New MIT research reveals that the use of analytics helps companies beat the competition. The study identifies several factors behind this, including: wider dispersion of analytics within companies as well as a stronger focus on specialized, innovative applications that have strategic benefits.
Not long ago, Keith Moody was the only data analyst at Bridgestone Americas Inc. He was located in the credit division in Brook Park, Ohio, and saw analytics take off — in other companies. When Bridgestone Americas named a data-savvy executive, Gordon Knapp, as chief operating officer in March 2014, Moody was given the opportunity to build a new analytics department for Bridgestone Retail Operations, the company’s U.S. network of tire and auto repair stores. Today, Moody reports to the interim president, Damien Harmon, as director of analytics for Bridgestone Retail Operations, where he is making up for lost time.
Moody’s team is influencing management practice in virtually every part of the organization. Working with the real estate department, the analytics team pinpoints the best locations for new stores. Working with operations, it automates provision of inventory to 2,200 stores.1 Working with human resources, it determines the best allocation of 22,000 employees so that Bridgestone retail locations have the right people on-site to deal with peak demand — and don’t have workers sitting around with time on their hands. What’s more, Moody’s team is looking for ways to use driver data, such as odometer readings and other telematics data, to encourage car owners to come in for new tires or a tune-up before they hear a rattle under the hood and have to look for the nearest repair shop. This new reliance on analytics to inform executive decision making and to develop new services reflects a cultural shift for Bridgestone’s operations in the United States.
What’s happening at Bridgestone provides a window into the state of analytics across industry. After years of enthusiasm and frequent disappointment, a growing number of companies are developing the tools and, increasingly, the skills to move beyond frustration. They are progressively able to access large pools of data and use analytics to inform decision making, improve day-to-day operations, and support the kinds of innovation that lead to strategic advantage and growth.
MIT Sloan Management Review’s seventh annual data and analytics survey, conducted during 2016, reveals a sharp rise in the number of companies reporting that their use of analytics helps them beat the competition. These survey results include responses from 2,602 managers, executives, and data professionals from companies around the globe. The findings reverse a three-year trend in our survey data (2013-2015), in which fewer companies year over year reported a competitive advantage from their use of analytics.
So, why the reversal? What changed? Our findings offer clear signals that companies are increasing their use of data and analytical insights for strategic purposes and are using data and analytics to innovate business functions as well as entire business models. Indeed, analysis of our survey results and interviews with more than a dozen executives and scholars indicates that the ability to innovate with analytics is driving the resurgence of strategic benefits from analytics across industries. In this report, we delve into the enablers of innovation with analytics and find that data governance capabilities, especially around data sharing and data security, form the foundation for these innovation processes.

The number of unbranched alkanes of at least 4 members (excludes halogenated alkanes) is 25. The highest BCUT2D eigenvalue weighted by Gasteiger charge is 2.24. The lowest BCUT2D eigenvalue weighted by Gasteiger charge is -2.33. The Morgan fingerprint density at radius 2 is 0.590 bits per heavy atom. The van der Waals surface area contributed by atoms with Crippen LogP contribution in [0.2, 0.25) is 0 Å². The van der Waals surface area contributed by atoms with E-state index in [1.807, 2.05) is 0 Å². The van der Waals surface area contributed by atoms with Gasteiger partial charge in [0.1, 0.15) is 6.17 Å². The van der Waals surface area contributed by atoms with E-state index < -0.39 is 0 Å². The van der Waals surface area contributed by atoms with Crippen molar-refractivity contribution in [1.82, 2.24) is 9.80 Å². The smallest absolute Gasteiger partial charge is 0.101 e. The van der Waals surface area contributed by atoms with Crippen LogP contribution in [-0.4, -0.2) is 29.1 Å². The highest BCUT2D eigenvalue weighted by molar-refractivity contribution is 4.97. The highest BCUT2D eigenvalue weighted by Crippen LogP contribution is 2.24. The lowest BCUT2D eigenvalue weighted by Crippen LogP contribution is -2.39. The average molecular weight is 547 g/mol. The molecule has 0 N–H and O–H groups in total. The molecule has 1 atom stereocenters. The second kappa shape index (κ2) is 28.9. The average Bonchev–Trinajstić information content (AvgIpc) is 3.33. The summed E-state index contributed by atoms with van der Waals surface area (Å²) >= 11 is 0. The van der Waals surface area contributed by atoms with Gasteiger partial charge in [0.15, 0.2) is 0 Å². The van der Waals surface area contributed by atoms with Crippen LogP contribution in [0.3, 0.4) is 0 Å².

The four key findings from our research are:
More companies report competitive advantage from their use of data and analytics, reversing a three-year trend. According to several indicators in our 2013, 2014, and 2015 surveys, fewer companies were deriving competitive advantage and other important benefits from their investments in analytics than in previous years. According to this latest survey, however, that trend seems to have reversed, and more companies are now seeing gains. This is due to several factors, including wider dispersion of analytics within companies and better knowledge of what analytics can do, as well as a stronger focus on specialized, innovative applications that have strategic benefits.
Innovation from analytics is surging. The share of companies reporting that they use data and analytics to innovate rose significantly from last year’s survey. Organizations with strong analytics capabilities use those abilities to innovate not only existing operations but also new processes, products, services, and entire business models.
Data governance fosters innovation. Companies that share data internally get more value from their analytics. And the companies that are the most innovative with analytics are more likely to share data beyond their company boundaries. Survey results show that strong data governance practices enable data sharing, which then enables innovation. To be most effective, data governance needs to be embedded in an organization’s culture. Tactics are not the same as cultural norms. Data governance needs to be more than a system of tactics to derive business value — it must actually influence organizational behavior.
Smart machines create opportunity for innovative thinking. Smart machines that draw inferences from data on their own and learn by using algorithms to discern patterns in masses of data are no longer confined to research labs and limited applications such as speech recognition. The most analytically mature companies use artificial intelligence to augment human skills and to take on time-consuming tasks, freeing managers to spend more time on strategic issues.
Source: S. Ransbotham and D. Kiron, “Analytics as a Source of Business Innovation,” MIT Sloan Management Review, February 2017. The authors conducted the research and analysis for this report as part of an MIT Sloan Management Review research initiative sponsored by SAS.